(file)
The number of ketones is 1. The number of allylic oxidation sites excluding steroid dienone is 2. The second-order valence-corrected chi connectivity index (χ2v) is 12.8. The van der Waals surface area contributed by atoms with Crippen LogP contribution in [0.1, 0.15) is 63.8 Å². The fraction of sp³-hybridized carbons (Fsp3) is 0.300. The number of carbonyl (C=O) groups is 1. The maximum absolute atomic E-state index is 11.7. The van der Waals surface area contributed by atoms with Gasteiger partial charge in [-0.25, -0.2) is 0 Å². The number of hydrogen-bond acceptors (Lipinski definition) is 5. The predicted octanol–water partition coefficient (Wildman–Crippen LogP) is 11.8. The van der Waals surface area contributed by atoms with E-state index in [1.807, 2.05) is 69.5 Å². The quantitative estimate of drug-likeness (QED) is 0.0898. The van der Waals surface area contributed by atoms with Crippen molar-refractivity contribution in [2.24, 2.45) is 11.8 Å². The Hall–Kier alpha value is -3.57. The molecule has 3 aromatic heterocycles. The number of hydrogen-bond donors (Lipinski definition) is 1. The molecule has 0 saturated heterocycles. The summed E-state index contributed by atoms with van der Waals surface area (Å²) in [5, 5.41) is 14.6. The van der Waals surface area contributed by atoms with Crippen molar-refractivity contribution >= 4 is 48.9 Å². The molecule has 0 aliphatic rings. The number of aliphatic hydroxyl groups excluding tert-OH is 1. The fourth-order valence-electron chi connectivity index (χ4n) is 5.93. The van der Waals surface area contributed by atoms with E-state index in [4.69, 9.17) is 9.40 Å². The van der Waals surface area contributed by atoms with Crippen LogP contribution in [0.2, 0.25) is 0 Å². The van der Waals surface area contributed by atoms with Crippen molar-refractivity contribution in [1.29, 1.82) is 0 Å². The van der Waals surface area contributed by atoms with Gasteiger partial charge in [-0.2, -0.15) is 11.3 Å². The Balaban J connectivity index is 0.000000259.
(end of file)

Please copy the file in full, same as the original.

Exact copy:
The number of ketones is 1. The number of allylic oxidation sites excluding steroid dienone is 2. The second-order valence-corrected chi connectivity index (χ2v) is 12.8. The van der Waals surface area contributed by atoms with Crippen LogP contribution in [0.1, 0.15) is 63.8 Å². The fraction of sp³-hybridized carbons (Fsp3) is 0.300. The number of carbonyl (C=O) groups is 1. The maximum absolute atomic E-state index is 11.7. The van der Waals surface area contributed by atoms with Gasteiger partial charge in [-0.25, -0.2) is 0 Å². The number of hydrogen-bond acceptors (Lipinski definition) is 5. The predicted octanol–water partition coefficient (Wildman–Crippen LogP) is 11.8. The van der Waals surface area contributed by atoms with E-state index in [1.807, 2.05) is 69.5 Å². The quantitative estimate of drug-likeness (QED) is 0.0898. The van der Waals surface area contributed by atoms with Crippen molar-refractivity contribution in [2.24, 2.45) is 11.8 Å². The Hall–Kier alpha value is -3.57. The molecule has 3 aromatic heterocycles. The number of hydrogen-bond donors (Lipinski definition) is 1. The molecule has 0 saturated heterocycles. The summed E-state index contributed by atoms with van der Waals surface area (Å²) in [5, 5.41) is 14.6. The van der Waals surface area contributed by atoms with Crippen molar-refractivity contribution >= 4 is 48.9 Å². The molecule has 0 aliphatic rings. The number of aliphatic hydroxyl groups excluding tert-OH is 1. The fourth-order valence-electron chi connectivity index (χ4n) is 5.93. The van der Waals surface area contributed by atoms with E-state index in [4.69, 9.17) is 9.40 Å². The van der Waals surface area contributed by atoms with Crippen LogP contribution in [0.2, 0.25) is 0 Å². The van der Waals surface area contributed by atoms with Crippen molar-refractivity contribution in [1.29, 1.82) is 0 Å². The van der Waals surface area contributed by atoms with Gasteiger partial charge in [-0.2, -0.15) is 11.3 Å². The Balaban J connectivity index is 0.000000259.